All about dinosaurs, fossils and prehistoric animals by Everything Dinosaur team members.
//January
4 01, 2016

Ancient Elephants on the Isle of Wight

By | January 4th, 2016|General Teaching, Key Stage 3/4|Comments Off on Ancient Elephants on the Isle of Wight

Prehistoric Elephants Once Roamed the Isle of Wight

Giant prehistoric elephants once roamed the Isle of Wight.  Palaeontologists know this thanks to eagle-eyed local resident Paul Hollingshead who spotted a large bone whilst exploring a beach on the western side of the island during an exceptionally low Spring tide.  Mr Hollingshead spotted a brown coloured object sticking out of the sand, he hoped he had found a dinosaur bone, but the fossil is actually part of a scapula (shoulder bone) from a prehistoric elephant identified as Palaeoloxodon antiquus.

Mr Hollingshead and Family Show Off the Fossil 

100,000 year-old elephant bone.

100,000 year-old elephant bone.

The fossil has been dated to around 100,000 years ago.  During this time, our planet was warming up after the previous Ice Age.  Average annual temperatures were around three degrees Celsius higher in the northern hemisphere than they are today.  In this interglacial period (referred to as the Ipswichian in the UK, or the Sangamonian in the United States), elephants and other animals now associated with Africa roamed as far north as Great Britain.

Palaeoloxodon antiquus was about the size of a modern African elephant, unlike the much better known Woolly Mammoth, the Palaeoloxodon elephants had straight-tusks.  The only people who might have seen this prehistoric elephant 100,000 years ago were probably Neanderthals.  Although our species, Homo sapiens had evolved by then, the fossil record suggests that the earliest modern people in Europe did not arrive until some 40,000 years later.

4 01, 2016

Prehistoric Elephants Roamed the Isle of Wight

By | January 4th, 2016|Dinosaur and Prehistoric Animal News Stories, Dinosaur Fans, Main Page|0 Comments

Beachcomber Finds Prehistoric Elephant Shoulder Bone

An exceptionally low tide and a sharp-eyed beachcomber combined to permit another addition to be made to the prehistoric fauna of the Isle of Wight.  This small island off England’s southern coast, might be nick-named “the dinosaur fossil capital of Great Britain”, thanks to the wonderful, Early Cretaceous dinosaur fossil finds that have been made, but this new fossil represents a much more recent resident.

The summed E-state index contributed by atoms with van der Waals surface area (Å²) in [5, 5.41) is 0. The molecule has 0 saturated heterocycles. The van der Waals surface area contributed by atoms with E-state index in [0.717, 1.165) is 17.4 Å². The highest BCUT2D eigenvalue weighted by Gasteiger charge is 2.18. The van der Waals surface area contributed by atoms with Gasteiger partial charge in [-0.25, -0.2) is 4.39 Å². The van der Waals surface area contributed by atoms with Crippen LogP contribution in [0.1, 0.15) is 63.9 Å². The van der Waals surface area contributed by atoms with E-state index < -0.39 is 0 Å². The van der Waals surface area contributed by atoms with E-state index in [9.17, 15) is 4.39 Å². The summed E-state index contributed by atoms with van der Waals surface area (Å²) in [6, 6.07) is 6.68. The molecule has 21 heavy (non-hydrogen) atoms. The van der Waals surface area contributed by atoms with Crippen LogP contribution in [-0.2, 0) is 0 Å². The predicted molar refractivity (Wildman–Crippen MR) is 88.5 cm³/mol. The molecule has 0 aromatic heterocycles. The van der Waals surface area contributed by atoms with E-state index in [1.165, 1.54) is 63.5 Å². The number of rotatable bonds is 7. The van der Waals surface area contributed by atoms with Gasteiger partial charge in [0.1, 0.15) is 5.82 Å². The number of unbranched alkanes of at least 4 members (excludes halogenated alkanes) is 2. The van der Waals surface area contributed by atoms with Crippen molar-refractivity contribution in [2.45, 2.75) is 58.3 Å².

Paul Hollingshead was exploring the rocks and sand ledges exposed by a really low tide back in March 2015, when he noticed a strange brown object partially sticking out of the mud.  He had been hoping to pick up some old fishing leads that he could melt down and recycle, but instead he thought he had stumbled upon the bone from a dinosaur.

Paul Hollingshead with his Children and the Prehistoric Elephant Fossil

Paul and his family show off their fossil find behind an Iguanodon exhibit.

Paul and his family show off their fossil find behind an Iguanodont exhibit.

The geology of the Isle of Wight is quite complicated.  Less than 10% of the island has exposures of Cretaceous aged strata (Wealden Group), the majority of the rocks are much more recent, dating from the Pleistocene Epoch for example.  The large fossil bone has been identified as belonging to an extinct straight-tusked elephant  Palaeoloxodon antiquus that roamed this part of Europe during a warm interglacial period when annual average temperatures were at least three degrees Celsius higher than today.  The bone is estimated to be around 100,000 years old – (Ipswichian stage) and it has been put on display at the local museum at Sandown.  In the picture above, finder, Paul shows off the scapula (shoulder bone) with his daughter Lily and son Shay looking on.  In the background is an exhibit of a more famous Isle of Wight resident an Iguanodont.

That Big Elephant Family

Palaeoloxodon antiquus, is just one species in the Palaeoloxodon genus, these elephants were particularly widespread during the Pleistocene with fossils associated with Germany, Cyprus, Malta, Africa and Kent (southern England).  Many of these types of elephant become isolated in southern Europe as sea levels rose leading to dwarf forms having been identified on a number of Mediterranean islands.  The legend of the one-eyed cyclops may originate from prehistoric elephant skull fossil finds.